> AUTHOR: NNIMMO BASSEY
> Shell's two million barrel-capacity Floating Production Storage and
> Offloading (FPSO) vessel is one of the monsters rearing its heads in our
> waters. It saves money for the oil moguls and tightens the noose around
> necks. This particular FPSO will pose special dangers. As a preliminary
> consideration, think what could happen if the recent Supreme Court
> stands and the Niger Delta people see that they have no stake in offshore
> oil. Think about it. Would that facility be safe? How would it be
> Would it have a battalion of soldiers stationed on it? (I know there will
> a cantonment on it). Should anything happen to this monster, no matter how
> small a leakage, an environmental catastrophe will be on our hands. If a
> more serious accident happens, our continental shelf will be highly
> It is interesting that oil activities are shifting offshore. But this
> Shell's FPSO has no rival in size and capacity. The nearest to it (in
> monstrosity) in African waters may be the Congolese off-shore N'Kossa
> concrete barge ever built. This barge measures 200 metres by 36 metres and
> is 16 metres deep. This concrete monster weighs 110,000 tons.
> While our National Assembly members are busy squabbling over who gets what
> contract, we hear nothing about the EIA on the project. Onshore oil/gas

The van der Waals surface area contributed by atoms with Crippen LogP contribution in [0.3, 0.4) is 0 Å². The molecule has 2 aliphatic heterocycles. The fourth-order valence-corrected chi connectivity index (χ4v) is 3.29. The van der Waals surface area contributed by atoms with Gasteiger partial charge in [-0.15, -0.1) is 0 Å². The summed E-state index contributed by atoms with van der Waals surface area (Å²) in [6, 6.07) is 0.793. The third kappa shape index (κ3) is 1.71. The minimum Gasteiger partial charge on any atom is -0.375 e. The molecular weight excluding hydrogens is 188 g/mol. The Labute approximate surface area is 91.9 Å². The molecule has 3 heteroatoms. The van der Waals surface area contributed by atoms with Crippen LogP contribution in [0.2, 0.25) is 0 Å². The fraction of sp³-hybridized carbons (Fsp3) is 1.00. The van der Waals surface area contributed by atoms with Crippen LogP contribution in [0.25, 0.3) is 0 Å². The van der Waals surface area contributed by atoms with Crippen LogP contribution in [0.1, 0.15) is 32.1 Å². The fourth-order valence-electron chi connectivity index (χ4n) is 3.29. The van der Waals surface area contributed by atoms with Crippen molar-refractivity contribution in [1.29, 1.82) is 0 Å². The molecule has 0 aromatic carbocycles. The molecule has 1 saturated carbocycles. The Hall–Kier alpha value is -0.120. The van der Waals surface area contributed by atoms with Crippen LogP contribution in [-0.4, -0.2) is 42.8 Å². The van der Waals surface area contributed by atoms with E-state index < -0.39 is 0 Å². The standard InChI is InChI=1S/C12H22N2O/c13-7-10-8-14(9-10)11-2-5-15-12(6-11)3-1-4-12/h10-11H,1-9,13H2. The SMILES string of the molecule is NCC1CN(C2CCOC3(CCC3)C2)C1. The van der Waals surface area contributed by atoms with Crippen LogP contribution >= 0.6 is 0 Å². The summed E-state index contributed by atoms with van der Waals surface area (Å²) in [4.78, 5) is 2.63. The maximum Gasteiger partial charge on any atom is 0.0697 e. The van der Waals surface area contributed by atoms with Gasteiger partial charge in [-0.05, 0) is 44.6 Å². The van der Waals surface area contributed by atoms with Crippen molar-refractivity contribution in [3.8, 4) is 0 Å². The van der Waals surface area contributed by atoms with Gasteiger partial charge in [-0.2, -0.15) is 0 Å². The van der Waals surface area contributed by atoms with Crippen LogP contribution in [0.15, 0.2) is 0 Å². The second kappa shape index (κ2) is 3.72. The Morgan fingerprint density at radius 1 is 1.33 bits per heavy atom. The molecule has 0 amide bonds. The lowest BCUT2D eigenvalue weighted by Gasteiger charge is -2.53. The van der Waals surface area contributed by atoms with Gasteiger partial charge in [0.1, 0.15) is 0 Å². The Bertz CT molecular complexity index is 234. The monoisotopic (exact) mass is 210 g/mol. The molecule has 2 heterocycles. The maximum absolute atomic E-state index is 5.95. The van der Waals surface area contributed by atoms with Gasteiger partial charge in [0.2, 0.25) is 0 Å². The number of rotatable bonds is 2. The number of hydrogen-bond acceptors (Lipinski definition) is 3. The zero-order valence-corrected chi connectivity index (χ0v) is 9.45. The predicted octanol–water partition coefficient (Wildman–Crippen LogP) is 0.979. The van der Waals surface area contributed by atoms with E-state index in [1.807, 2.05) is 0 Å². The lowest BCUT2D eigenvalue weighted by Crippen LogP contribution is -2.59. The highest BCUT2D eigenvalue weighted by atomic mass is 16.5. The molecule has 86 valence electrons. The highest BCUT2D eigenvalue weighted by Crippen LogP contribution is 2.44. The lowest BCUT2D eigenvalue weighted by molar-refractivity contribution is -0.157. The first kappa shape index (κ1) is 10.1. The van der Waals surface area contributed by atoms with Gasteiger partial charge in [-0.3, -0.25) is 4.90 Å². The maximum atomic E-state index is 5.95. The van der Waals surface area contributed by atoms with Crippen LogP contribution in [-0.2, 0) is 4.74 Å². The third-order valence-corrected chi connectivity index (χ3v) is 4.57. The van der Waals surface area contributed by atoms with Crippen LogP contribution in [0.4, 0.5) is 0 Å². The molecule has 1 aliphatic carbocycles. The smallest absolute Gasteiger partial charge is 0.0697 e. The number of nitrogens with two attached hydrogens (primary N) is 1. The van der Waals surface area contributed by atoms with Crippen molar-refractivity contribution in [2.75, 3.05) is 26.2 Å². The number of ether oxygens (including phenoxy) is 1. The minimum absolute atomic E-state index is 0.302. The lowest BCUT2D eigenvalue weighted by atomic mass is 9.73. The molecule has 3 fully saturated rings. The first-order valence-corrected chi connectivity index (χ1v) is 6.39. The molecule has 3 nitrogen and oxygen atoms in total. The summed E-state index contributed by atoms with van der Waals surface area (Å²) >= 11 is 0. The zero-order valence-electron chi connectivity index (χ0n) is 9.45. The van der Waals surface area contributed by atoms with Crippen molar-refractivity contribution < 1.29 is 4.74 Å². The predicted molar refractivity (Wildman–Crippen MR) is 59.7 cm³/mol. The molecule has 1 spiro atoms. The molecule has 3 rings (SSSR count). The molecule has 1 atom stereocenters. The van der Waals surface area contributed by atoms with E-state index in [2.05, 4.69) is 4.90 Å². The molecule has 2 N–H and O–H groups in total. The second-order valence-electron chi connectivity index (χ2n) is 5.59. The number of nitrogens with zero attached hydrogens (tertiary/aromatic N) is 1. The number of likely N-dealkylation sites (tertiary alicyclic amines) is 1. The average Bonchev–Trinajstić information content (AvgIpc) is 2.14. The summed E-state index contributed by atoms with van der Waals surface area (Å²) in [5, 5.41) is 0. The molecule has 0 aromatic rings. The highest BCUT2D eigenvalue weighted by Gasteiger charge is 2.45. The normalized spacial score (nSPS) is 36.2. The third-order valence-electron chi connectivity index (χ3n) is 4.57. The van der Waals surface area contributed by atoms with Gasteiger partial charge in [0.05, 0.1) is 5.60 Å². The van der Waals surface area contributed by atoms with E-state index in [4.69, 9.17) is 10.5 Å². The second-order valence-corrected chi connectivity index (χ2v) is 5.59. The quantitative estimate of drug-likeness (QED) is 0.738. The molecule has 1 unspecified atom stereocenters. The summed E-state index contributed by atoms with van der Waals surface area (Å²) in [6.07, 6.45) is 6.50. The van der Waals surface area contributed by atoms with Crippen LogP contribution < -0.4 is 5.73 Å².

> exploitation has predictably generated conflicts due to the brazen
> of social and environmental concerns and today, the Trans National
> Corporations (TNCs) are literally heading offshore so that they may well
> as they please.
> . Offshore is attractive for many reasons among which is that TNCs'
> activities are
> removed from the immediate view of local communities.
> * Less needs to be spent on requirements of good neighbourliness. Once out
> in the seas, TNCs claim they have no neighbours. No stakeholders.
> * Toxic wastes can be dumped into deep waters with less resistance or need
> for environmental accountability. More than 6,000,000 metric tons of crude
> oil is leaked into the world's continental shelf each year. The mother of
> them all is in the making here.